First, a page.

It felt good to be tucked in on my clip-on aero bars and cruising along, so I had to hold back and pace myself. After about ten miles the first climb started and, almost immediately, I caught and passed the HPV that had started just before me. A couple of more climbs and I passed another rider. The most exciting part of the ride was just before Bitterwater on a descent where I went into the one and only sharp corner on the course at about 40 mph and found that it was a declining radius so I leaned the bike a lot harder than I felt comfortable with, prayed that there was no frost, and just managed to stay on my side of the yellow line. Bitterwater was at the bottom of the hill and I blew through it at 30 mph; the volunteers at the checkpoint were busy setting up their tables and I yelled out my number without slowing, hoping they had heard me. The next 19 miles to the turnaround was a steady, but gentle slope with a few rolling hills tossed in. As I got near the turn around point I passed the time by wondering when I would see the first of the three riders who should have been in front of me coming the opposite direction; the longer I had to wait the better. According to my cyclometer, I was getting close to the turnaround but still no riders. Finally I could see Hwy 198 up ahead but still no riders and no check point. A car had just pulled over at the “Next Services” sign, about 200 yards short of the intersection, and as I passed the driver got out and yelled at me that this was the turn around point. By the time I slowed and turned around I had added 100 yards to my 102 mile ride – oops. I told the official my number and asked about the other three riders. He said that I was the first and that he had just gotten there. It was 11:00 and I was 15 minutes ahead of my projected pace. I had figured roughly equal times coming and going since the turn around was 600 feet higher than the start, but there would be a head wind going back. I found out later that riders 2 and 3 were on a tandem and their start was delayed due to a mechanical problem and that the race coordinator was racing and had assigned himself the number one, but started late. So that made me the first rider at all the checkpoints and put me in the position of being able to see all my competition as I rode back and guessing which ones would pass me on the return. The first rider I went by was the last one I passed on the climb before Bitterwater. I saw him after about a mile, which meant that he was two miles back. I started seeing lots of riders after that, including some pretty effective looking teams. A team of four Webcor riders went by at about five miles; I figured they would come roaring by me in about thirty more miles.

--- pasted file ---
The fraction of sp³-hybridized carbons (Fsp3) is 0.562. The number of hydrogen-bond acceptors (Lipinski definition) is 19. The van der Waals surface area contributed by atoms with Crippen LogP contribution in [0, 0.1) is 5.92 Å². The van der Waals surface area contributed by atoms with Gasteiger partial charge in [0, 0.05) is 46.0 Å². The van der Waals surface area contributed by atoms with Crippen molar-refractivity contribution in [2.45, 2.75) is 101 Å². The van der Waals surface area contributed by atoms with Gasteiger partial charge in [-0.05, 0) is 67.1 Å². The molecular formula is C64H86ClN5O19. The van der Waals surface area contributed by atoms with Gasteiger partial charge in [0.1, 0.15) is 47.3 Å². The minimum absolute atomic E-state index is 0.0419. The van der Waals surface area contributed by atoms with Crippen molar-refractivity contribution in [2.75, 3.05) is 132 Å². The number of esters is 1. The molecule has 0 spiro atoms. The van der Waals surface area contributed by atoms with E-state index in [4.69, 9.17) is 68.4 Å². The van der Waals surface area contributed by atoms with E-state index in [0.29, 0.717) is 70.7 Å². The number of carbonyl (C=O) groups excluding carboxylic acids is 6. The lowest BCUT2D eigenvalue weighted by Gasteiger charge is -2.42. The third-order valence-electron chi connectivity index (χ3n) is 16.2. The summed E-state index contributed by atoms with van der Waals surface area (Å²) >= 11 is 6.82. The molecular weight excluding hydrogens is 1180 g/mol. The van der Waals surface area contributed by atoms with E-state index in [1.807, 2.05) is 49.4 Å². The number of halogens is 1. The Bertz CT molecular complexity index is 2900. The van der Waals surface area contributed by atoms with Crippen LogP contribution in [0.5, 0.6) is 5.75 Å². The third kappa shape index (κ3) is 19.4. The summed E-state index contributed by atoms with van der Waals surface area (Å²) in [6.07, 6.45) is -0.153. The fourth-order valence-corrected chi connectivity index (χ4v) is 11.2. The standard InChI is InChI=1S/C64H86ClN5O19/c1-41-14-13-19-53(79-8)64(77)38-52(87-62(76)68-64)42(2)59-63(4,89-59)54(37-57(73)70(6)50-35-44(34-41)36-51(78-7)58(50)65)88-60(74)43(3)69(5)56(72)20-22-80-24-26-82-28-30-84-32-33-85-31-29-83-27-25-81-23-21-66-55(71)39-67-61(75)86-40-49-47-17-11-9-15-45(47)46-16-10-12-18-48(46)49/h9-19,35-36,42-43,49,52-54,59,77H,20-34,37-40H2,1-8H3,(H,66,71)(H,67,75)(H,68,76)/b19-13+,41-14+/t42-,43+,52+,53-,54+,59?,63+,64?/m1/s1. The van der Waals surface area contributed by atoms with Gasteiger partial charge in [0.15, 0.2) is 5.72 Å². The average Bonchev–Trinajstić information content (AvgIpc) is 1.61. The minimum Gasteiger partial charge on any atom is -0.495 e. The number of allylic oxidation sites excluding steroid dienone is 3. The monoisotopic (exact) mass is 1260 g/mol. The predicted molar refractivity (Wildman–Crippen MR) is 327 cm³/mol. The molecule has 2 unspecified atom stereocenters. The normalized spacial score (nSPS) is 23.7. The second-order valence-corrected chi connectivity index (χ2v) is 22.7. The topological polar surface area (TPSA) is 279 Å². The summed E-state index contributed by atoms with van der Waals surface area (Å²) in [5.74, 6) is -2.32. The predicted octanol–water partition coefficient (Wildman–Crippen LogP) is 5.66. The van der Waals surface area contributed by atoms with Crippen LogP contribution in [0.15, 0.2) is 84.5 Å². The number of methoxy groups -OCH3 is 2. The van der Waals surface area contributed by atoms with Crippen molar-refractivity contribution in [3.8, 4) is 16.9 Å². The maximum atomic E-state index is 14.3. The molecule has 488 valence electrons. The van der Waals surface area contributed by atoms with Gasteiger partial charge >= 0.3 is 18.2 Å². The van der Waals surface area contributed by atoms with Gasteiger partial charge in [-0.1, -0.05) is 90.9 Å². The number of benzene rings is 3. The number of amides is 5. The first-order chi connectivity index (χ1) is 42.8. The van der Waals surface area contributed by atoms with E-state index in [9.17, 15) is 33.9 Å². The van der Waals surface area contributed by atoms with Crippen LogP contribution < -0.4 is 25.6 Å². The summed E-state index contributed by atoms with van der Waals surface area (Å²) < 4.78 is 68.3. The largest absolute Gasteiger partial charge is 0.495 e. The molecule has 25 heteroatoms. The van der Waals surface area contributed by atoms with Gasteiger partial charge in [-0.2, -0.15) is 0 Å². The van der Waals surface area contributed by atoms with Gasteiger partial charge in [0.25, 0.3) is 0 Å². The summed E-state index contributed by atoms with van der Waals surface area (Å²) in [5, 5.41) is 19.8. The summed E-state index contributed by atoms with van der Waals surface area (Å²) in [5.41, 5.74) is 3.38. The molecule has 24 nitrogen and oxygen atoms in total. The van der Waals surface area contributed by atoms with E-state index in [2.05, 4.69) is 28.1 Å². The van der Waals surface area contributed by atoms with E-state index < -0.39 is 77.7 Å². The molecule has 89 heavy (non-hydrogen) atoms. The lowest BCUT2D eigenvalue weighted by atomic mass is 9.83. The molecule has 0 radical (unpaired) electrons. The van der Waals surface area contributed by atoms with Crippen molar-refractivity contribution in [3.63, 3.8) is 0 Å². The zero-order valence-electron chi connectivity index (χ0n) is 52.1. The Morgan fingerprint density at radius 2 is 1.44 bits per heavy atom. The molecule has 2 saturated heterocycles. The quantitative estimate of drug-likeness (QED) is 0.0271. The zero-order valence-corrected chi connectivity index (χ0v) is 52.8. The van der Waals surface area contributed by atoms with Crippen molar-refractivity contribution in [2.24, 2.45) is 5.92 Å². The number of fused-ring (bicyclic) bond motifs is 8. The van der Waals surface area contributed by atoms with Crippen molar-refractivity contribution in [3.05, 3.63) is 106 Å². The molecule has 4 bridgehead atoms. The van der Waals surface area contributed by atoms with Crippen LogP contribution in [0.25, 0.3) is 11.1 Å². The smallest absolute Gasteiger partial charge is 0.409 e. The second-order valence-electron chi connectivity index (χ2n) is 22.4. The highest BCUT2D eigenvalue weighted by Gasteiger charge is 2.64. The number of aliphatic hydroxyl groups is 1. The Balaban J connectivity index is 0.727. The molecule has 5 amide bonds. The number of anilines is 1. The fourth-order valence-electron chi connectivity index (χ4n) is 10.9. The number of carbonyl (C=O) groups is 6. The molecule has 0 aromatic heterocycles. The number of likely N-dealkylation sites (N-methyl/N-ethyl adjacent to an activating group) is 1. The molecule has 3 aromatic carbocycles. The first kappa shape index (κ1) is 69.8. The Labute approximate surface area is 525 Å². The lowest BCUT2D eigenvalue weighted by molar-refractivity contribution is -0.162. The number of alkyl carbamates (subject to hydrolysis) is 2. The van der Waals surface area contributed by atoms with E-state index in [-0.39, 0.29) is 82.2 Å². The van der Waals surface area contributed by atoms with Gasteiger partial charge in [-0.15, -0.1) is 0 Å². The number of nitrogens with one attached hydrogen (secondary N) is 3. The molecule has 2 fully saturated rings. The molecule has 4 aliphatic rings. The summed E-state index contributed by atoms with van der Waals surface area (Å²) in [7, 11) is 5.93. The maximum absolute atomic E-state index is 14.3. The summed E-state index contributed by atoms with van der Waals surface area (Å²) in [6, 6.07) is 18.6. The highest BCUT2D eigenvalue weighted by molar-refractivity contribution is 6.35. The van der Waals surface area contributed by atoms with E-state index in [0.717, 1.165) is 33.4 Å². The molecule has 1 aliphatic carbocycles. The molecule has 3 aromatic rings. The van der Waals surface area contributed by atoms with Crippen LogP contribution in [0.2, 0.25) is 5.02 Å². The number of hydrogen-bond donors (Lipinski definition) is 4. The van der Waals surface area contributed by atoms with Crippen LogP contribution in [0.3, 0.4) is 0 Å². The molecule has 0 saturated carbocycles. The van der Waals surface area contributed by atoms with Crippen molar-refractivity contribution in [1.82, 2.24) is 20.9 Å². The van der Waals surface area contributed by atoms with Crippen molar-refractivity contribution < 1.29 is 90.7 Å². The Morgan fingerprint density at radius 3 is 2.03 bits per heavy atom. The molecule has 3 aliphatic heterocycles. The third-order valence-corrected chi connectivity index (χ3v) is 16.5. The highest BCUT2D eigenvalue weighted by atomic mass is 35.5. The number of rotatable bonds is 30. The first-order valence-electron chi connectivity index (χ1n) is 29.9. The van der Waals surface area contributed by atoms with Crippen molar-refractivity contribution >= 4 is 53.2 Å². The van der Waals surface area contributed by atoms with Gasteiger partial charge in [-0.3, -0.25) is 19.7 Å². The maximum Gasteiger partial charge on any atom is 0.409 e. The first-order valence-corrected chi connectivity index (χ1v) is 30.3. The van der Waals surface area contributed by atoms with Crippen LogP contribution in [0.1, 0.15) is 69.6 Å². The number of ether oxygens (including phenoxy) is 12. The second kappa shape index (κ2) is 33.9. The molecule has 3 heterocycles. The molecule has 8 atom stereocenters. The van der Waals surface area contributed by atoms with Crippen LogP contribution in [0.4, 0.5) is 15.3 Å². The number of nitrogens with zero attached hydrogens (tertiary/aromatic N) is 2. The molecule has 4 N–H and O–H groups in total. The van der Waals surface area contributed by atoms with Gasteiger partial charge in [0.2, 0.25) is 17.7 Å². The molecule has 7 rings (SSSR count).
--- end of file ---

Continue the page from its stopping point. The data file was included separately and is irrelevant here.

When I got back into Bitterwater I filled my water bottles. They didn’t have exchange bottles, but there were water jugs on tables on the shoulder of the road so it only took a couple of minutes before I was off again. Soon after Bitterwater and going up the first hill on the return, I started passing riders who would have to have been in the 100k race since I was at the head of the 100 mile group. It was very strange to be passing the 100k riders with ease and not to have the Webcor train fly by. The last ten miles were rollers about 100 feet tall and at the top of each hill I could see about a mile in front and behind me and there was no one in site; a 102 mile TT can get kind of lonely. I was really starting to feel the saddle at that point and had to sit up, out of the aero position for the last twenty minutes despite a headwind. I rolled into Paicines the first 100 miler to finish. I had finished in 5:26:08 with an average speed of 18.8 mph and, as I was not to find out until the results came out two months later ( , in 5th place. The best times were 5:01:42 for an individual, 5:08:33 for an HPV, 4:57:12 for a tandem, and 5:04:07 for a team. I was really pleased with my time, having finished over half an hour faster than I had hoped. Also, I finished only a minute behind Dan Connely, a major competitor in the LKHC hill climbs and way out of my league on the climbs; he looks to be about 135 pounds compared to my 180 which supports the adage that big guys like me should be time trialing rather than hill climbing.

Both SJBC and Webcor had four man teams representing them, taking first and second in that order. Looking toward next year, I think this is the sort of challenge that Bike Trip can’t turn down. Bike Trip excelled in the LKHC hill climb series and they can do the same in the TTT. The event is held in the middle of the base mileage riding period so doing the long distance fits right in. So, next year, I’m hoping to convince three other Bike Trip members to join me in breaking the five hour barrier and trouncing the SJBC and Webcor teams.